As to physics and mathematics, there shouldn't be much problem. Physics is really quite manageable, because they can't push the standards up too high without bringing in higher level mathematics. Mathematics will be built on what you already know, plus some more stuff that are rather interesting, but really quite manageable. Further mathematics is problematic, but since they took that out, you don't really have to worry.

There used to be this thing called Special Papers in my time. I took two, in physics and mathematics. Nowadays, they call them H3 subjects, and from what I'm hearing many people are taking them in either math or physics. I'm not too clear on what this is really about, but special paper is just harder questions set to test your math and physics abilities in a more stringent manner, with physics incorporating some calculus (although almost every student manages to skip through this part by not answering those questions).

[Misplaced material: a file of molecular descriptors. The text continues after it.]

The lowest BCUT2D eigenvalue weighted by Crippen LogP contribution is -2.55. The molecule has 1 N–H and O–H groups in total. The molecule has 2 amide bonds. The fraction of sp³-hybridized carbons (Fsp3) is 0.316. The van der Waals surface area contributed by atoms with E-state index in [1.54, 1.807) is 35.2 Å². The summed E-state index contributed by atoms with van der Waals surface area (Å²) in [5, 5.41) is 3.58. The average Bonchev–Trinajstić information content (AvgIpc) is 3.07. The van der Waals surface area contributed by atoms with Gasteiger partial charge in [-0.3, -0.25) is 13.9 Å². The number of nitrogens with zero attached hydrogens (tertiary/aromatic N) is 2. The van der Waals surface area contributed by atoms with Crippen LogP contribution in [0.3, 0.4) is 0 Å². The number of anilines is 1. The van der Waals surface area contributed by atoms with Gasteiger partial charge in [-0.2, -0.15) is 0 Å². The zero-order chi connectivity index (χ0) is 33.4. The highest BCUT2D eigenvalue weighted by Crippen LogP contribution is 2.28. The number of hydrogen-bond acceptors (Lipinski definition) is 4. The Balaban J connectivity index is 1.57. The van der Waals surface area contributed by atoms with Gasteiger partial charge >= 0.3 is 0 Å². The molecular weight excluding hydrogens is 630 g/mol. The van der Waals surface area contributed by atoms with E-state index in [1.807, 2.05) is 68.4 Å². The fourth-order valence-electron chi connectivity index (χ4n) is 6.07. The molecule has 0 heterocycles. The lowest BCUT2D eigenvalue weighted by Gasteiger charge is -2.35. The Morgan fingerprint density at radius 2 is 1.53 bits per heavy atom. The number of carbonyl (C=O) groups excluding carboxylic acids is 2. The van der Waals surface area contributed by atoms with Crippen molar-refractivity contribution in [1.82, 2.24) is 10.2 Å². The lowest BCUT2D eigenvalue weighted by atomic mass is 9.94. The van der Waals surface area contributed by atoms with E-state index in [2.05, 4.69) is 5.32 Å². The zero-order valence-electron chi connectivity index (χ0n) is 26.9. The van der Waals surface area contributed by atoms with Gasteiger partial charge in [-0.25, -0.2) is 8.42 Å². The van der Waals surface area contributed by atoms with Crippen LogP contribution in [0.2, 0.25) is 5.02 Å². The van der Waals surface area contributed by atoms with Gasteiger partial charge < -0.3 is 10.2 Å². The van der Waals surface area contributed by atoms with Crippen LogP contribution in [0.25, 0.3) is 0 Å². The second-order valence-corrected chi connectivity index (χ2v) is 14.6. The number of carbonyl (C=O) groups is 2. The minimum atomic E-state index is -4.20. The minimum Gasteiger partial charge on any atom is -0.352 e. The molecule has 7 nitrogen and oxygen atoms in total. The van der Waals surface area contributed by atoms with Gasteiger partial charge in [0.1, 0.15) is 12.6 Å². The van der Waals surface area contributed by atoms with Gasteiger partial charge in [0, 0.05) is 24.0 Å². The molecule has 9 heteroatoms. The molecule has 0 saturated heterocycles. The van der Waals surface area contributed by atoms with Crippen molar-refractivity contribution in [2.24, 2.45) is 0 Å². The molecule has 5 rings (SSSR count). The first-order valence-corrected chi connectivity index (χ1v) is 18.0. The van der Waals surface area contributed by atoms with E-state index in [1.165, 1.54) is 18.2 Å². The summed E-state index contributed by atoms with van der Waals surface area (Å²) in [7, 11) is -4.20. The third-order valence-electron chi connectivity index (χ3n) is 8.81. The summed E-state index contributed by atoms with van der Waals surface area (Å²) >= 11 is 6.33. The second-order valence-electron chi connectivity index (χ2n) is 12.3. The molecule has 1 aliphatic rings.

You will encounter really irritating subjects, like General Paper, the most useless and pretentious thing in the world. I still don't understand how they expect any of us to write anything sensible for their essays, because very often the problems that they are discussing are so complex, and so multi-dimensional that it is impossible to say anything smart about it without some good hard evidence and at least 200 pages of explanation and report.

Project work is hell. Completely pointless. You'll see what I mean. Good luck for that.